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Shark versus Boy

Mises Daily: Tuesday, July 10, 2001 by

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Let us examine the tragic story out of Florida of the young boy whose arm was severed by a shark and then reattached, after the shark was killed by a ranger. 

MSNBC describes the dramatic events:

Jessie was attacked by a seven-foot bull shark while playing knee-deep in water at Gulf Islands National Seashore near Fort Pickens, in the Florida Panhandle. Doctors said the key to the boy’s survival was that his aunt administered cardiopulmonary resuscitation immediately after he was pulled from the ocean. His severed arm was recovered after his uncle wrestled the two-hundred-pound shark to shore. 

"He’s a big guy. He got hold of it and tossed it ashore," District Ranger Supervisor John Bandurski said. 

Ranger Jared Klein then shot the shark four times with a 9 mm pistol and pried its jaw open with a police baton. Volunteer firefighter Tony Thomas used a clamp to pull the boy’s severed arm out of the shark’s gullet. 

Few among us would have hesitated at this choice: boy's arm versus life of shark. Of course the boy's arm is more important, and so the shark had to go. 

Yet, there are millions of animal-rights advocates around the world, many of them Hollywood celebrities with easy access to talk shows and news reporters, who have remained completely silent about their professed view—namely, that human beings are not more important than non-human animals. 

In the American Northwest, for example, lands and waterways that might be habitat to endangered species of animals and plants are being shut down by federal authorities, leaving farmers and fishermen destitute in the wake of this policy that is eagerly welcomed by most animal-rights and environmental extremists. 

In my own neighborhood, an entire national forest is shut down. No one is allowed to visit, because there is the danger that visitors might step on an endangered toad.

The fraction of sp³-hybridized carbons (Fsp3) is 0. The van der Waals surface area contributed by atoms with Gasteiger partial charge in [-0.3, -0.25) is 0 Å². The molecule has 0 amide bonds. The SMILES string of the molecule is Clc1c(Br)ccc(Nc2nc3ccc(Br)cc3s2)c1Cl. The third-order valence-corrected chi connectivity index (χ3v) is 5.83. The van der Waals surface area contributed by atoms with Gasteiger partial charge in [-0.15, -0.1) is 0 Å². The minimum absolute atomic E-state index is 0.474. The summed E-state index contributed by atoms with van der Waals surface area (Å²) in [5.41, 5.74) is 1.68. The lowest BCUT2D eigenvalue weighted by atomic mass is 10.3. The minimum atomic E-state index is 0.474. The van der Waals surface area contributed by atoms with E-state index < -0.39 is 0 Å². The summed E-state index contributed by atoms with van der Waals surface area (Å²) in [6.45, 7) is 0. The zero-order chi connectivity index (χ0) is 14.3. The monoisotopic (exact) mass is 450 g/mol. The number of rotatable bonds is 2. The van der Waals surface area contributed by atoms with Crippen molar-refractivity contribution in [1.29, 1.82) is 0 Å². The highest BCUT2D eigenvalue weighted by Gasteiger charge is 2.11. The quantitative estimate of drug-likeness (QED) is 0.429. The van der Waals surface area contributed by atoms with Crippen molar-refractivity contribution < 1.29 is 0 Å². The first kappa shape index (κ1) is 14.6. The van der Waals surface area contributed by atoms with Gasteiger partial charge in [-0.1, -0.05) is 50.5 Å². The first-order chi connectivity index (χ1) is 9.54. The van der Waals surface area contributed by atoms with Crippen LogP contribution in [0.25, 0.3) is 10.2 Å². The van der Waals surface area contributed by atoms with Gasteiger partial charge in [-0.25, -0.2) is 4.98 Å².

When the shark was killed, however, none of the "Greens" rushed to give press conferences about how wrong it was to kill the shark, even in order to recover the boy's arm so it could be reattached. It was all very silent out there. Where were the champions of species egalitarianism? 

The major difference is this: When you attack the livelihood of people by trying to save the wild and its animals, hey, that only means you are against profit. Making a living is, after all, just a euphemism for profiteering, is it not? 

All those who hate globalization and privatization because these make economic development more likely do not hesitate in their protests, since they are, after all, merely attacking greed and profit. And since many ordinary folks agree that there is something unseemly about greed—and they accept, without much skepticism, that this is what the Greens are against—the protesters manage to get themselves a somewhat placid, unresisting audience. 

If, however, it were clear that economic development is actually the life-support process for millions of human beings, especially in underdeveloped countries, so that disregarding and attacking it is actually doing violence to human life, the proud and unabashed Greens would be less confident that their position would go unchallenged. 

Those who do see the connection aren't applauding the Greens much—as Thomas Friedman noted a while back, observing how no African joined with the Greens in their protests against globalization! 

When the young boy lost his arm, this was clearly linked with his life, his prospects, his future. But had his parents simply lost their livelihood—a farm, the right to fish in some river beloved by the Greens—that would not have mattered much to many people who defer to the Greens on such issues. The dichotomy between the environmental agenda and human life is less easily perceived than between the loss of an arm and one's chance for a decent life.

It is lazy thinking on the part of most folks who are so willing to let the Greens get away with their silly idea that human beings are no more important than the snail darter or even the great ape. 

It is time, however, to get to the heart of the matter between the Greens and the rest of us: They do not much like human beings, and they care little about how much pain their policies bring to them. They are savvy enough, however, to know that if they made this position clear on each occasion when it is relevant, they would lose their standing in the forums of civil discourse and would be seen for the hateful people they are. In their politics, they are on the side of the shark, not the boy. 

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Tibor R. Machan teaches business ethics at Chapman University and is an adjunct scholar of the Ludwig von Mises Institute in Auburn, Alabama. See his Mises.org Archive or send him MAIL